There are two events that occur during Quentin's four years (and the books first 221 pages) that come close to being interesting for the reader. The first comes packaged in a chapter called "The Beast" and tells the semi-exciting tale of the day a random guy in a suit with a tree branch covering his face magically appears in one of the Brakebills classes and eats one of Quentin's classmates before disappearing inexplicably. You'd think that would be a significant incident, but no. Everyone reacts oddly calm about the whole ordeal, and the attack gets written off as just-one-of-those-random-moments-in-magical-life-sort-of-things. The other takes place when Quentin and the other fourth year students are hazed while studying abroad in Antarctica with a Russian magician who has a wicked sense of humor. The students are given an optional final exam where they are cast out into the snow naked and alone with only their magical prowess to survive a 500-mile trek to the South Pole. Although optional, Quentin signs up...because why not? Nothing else interesting ever happens. His journey is pretty much the most entertaining part of the book up to this point. Oh, except for that day the Russian magician transformed them all into arctic foxes and Arctic Fox Quentin and Arctic Fox Alice got it on. But that was just so disturbing.
Book I concludes with Quentin and Alice graduating (their only other friends having graduated the year before). As part of their commencement ceremonies, they each get a magic key back to Brakebills and a Cacodemon (a magical creature who will force its way out of your belly when summoned and try its best kill whoever you command...good for one time only!) tattooed into their back. And all I got at my college graduation was a diploma and a mini Etch-a-Sketch with RISD screenprinted on it. Bet that Cacodemon comes in handy. On to Book II.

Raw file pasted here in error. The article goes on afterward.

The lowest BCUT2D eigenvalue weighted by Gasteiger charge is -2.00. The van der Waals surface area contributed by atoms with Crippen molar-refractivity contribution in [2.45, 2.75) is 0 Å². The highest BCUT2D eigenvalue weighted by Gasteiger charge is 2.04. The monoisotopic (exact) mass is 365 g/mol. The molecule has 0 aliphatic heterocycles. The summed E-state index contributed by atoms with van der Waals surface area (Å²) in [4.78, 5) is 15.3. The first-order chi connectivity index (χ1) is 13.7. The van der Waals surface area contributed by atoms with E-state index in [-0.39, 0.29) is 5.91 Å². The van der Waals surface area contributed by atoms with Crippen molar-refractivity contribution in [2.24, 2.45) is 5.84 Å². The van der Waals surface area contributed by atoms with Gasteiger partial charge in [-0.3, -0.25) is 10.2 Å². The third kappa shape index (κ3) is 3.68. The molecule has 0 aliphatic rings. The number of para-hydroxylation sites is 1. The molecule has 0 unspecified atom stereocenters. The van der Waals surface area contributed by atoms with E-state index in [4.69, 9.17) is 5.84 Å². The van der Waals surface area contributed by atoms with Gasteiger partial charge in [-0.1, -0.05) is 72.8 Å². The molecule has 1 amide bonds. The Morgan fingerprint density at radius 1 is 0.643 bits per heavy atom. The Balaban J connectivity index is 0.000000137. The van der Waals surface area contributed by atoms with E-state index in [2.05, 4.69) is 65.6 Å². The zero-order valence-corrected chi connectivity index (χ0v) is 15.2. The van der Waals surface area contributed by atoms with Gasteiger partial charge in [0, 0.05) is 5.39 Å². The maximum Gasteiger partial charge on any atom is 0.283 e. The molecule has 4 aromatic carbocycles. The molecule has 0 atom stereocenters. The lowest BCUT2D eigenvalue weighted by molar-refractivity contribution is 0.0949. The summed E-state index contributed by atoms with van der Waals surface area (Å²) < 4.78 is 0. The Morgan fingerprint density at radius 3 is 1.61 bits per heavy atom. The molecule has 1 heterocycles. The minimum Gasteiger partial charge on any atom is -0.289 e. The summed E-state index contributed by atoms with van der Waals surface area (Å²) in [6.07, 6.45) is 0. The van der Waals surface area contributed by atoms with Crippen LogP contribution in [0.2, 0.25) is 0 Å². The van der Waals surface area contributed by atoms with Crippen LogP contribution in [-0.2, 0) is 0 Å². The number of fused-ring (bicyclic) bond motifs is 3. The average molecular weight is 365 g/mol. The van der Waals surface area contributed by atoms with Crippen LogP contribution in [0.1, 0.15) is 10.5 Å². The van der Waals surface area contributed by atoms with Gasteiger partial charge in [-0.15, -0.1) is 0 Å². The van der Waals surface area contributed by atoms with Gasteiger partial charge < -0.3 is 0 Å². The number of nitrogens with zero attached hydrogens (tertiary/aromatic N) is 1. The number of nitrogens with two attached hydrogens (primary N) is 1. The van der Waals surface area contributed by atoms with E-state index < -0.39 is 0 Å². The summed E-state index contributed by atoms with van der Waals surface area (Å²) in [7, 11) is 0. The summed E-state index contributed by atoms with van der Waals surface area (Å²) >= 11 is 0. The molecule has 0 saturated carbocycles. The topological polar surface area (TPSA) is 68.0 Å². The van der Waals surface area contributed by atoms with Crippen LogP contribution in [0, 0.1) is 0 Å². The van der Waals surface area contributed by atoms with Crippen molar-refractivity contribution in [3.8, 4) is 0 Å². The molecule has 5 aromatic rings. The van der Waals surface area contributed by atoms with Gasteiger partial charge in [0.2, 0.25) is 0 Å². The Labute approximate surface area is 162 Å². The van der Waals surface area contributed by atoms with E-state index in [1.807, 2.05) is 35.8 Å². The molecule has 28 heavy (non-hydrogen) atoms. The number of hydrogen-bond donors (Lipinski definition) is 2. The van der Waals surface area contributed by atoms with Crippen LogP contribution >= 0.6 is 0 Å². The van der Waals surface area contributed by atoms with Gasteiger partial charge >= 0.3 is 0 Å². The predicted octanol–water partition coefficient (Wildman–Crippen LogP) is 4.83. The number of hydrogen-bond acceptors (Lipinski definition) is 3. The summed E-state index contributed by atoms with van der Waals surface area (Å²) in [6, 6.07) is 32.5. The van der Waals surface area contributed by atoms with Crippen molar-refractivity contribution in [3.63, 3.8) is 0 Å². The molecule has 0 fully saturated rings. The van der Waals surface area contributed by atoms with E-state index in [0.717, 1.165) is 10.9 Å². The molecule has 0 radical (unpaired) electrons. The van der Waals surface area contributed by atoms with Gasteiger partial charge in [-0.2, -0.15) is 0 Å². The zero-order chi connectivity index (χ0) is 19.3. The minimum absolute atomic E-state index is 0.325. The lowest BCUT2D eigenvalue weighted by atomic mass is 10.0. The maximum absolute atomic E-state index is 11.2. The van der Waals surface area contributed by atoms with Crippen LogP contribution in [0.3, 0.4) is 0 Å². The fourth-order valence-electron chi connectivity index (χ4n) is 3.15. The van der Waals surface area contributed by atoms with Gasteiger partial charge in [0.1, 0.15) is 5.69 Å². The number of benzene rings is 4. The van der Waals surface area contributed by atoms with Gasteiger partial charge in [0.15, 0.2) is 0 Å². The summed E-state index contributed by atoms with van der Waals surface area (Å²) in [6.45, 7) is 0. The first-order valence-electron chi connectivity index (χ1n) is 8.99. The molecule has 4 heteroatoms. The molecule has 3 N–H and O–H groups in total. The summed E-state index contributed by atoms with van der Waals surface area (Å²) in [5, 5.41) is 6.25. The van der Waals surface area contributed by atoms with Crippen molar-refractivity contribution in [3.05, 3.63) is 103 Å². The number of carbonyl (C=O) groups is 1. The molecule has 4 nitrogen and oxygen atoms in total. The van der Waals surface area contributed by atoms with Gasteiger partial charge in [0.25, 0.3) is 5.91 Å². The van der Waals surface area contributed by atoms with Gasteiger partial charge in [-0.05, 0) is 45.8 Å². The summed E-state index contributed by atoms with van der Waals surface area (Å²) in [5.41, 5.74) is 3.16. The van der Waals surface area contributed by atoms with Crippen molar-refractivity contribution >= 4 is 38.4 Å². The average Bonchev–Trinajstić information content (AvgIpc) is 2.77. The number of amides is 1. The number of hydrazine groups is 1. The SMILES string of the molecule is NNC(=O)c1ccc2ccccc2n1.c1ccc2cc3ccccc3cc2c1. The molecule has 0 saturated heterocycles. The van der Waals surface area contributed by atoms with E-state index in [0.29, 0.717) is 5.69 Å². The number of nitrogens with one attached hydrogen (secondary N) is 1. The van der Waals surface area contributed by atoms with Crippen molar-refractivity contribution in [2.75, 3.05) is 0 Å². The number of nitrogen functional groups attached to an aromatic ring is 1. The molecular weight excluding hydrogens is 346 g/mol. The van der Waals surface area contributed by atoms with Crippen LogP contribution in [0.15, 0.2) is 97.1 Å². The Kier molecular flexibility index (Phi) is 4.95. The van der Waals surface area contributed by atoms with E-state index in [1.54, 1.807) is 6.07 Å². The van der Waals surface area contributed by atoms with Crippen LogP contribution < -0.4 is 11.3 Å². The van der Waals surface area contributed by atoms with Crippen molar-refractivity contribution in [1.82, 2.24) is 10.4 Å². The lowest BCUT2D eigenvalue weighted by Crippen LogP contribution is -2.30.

Although only a quarter of the length of the first part, Book II really packs on the excitement. And by excitement, I mean more drunken debauchery. Brakebills, while impressive with its curriculum, has horrible job placement percentiles. Quentin and Alice, unemployed, join up with the Physical Kid pals (Eliot, Josh, and Jane) in Manhattan. With the exception of Alice (who uses her time to continue her magical studies and explorations), the gang spends its days sleeping and the evenings throwing elaborate dinner parties centered around enchanted ice sculptures of Leda and her Swan doing the nasty. Seriously Grossman, you have issues. ISSUES. Quentin and Alice are a couple, but they also have issues. Issues that are not made better when Quentin sleeps with Eliot and Jane following one of the aforementioned dinner gatherings. Before Alice has a chance to scream at and/or kill Quentin for his infidelity, their old Brakebill pal Penny (an almost member of the five-years-in-four-plan crew) shows up out of the blue and invites everyone to join him on an all-expense-paid trip to Fillory.